However, there have been concerns about the AstraZeneca vaccine after several European countries reported a link between it and serious blood clots. Several European countries, including Germany, France and Spain, suspended use of the vaccine following reports of people dying from blood clots post vaccination, including one British man.

In a rapid review of the jab European Medicines Agency declared it “safe and effective”. In a briefing on April 7, the EMA concluded that blood clots should be listed as a “very rare” side effect, and restated that its benefits far outweigh any risk.

Further to the review, the UK’s Medicines and Healthcare Regulatory Agency stated that there is a four in one million chance of getting a blood clot from the AstraZeneca vaccine. Despite the negligible risk, those aged under 30 in the UK will be offered Pfizer or Moderna instead.

The UK regulator stood by the vaccine despite the European suspension but now says anyone who experiences a headache for more than four days after having the  jab should seek medical attention.

People should also get help if they have bruising somewhere other than the injection site after a few days, it added.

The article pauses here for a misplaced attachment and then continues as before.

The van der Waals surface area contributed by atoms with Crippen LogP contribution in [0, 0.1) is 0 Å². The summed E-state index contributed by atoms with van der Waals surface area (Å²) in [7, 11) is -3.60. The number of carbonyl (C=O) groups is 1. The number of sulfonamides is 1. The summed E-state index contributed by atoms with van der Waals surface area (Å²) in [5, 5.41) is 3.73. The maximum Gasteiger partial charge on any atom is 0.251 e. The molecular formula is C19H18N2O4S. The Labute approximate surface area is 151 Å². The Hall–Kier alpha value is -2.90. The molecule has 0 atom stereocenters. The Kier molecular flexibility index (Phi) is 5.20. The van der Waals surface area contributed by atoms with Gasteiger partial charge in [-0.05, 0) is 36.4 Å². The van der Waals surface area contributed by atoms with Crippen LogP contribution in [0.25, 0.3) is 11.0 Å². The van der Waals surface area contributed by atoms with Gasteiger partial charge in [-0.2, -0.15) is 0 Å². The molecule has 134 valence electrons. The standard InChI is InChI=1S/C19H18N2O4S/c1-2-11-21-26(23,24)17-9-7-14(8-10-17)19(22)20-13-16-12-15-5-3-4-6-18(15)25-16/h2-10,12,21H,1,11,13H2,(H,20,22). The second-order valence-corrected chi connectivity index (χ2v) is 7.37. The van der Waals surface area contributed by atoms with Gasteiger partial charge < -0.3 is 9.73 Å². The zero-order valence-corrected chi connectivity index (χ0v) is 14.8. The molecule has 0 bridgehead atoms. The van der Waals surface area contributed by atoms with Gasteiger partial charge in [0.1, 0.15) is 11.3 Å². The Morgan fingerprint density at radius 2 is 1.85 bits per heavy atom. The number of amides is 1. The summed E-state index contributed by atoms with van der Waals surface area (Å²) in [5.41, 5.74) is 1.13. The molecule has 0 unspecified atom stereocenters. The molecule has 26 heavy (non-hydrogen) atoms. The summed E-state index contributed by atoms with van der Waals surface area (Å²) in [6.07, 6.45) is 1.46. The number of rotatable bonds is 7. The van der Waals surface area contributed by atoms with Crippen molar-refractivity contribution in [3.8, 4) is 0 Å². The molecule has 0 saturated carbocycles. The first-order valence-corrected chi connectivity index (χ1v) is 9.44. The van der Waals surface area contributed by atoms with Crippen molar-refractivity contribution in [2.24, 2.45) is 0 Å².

The UK government has insisted that it is “100 per cent confident” in the effectiveness of the Oxford-AstraZeneca vaccine. While Number 10 said the jab was “safe, effective and has already saved thousands of lives”.

What is the vaccination programme’s progress so far?

Everyone aged 50 and over has been invited to get the first dose of the vaccine, as over half of all adults in the UK have now been vaccinated.

The Telegraph has exclusively reported that those over 70 and those who work in the NHS will receive a booster jab to protect them against coronavirus variants from September. 

In an interview with The Telegraph, Nadhim Zahawi, the vaccines minister, revealed the first booster doses will go to people in the top four priority groups for the original rollout – those aged over 70 as well as frontline NHS and social care workers.

As of Mar 30, 30,680,948 first doses have been administered in the UK, and over 3.8m people have received a second dose so far. 

Mr Johnson has said every person aged over 18 in England will have been offered a coronavirus vaccination by the end of July. This target comes after the government reached its target of vaccinating those in the top four JCVI priority groups by mid-February.

However, people in their 40s are likely to have to wait until May to get their Covid-19 vaccine after problems with a shipment of the AstraZeneca jab from India impacted supply.

“significant reduction” in jabs from Mar 29 means the focus for the NHS in April will be on giving second doses to people who were vaccinated earlier in the year. Matt Hancock said the estimated 12 million second doses of the Covid-19 vaccine “cannot be delayed” as they have to be delivered within 12 weeks of the first dose.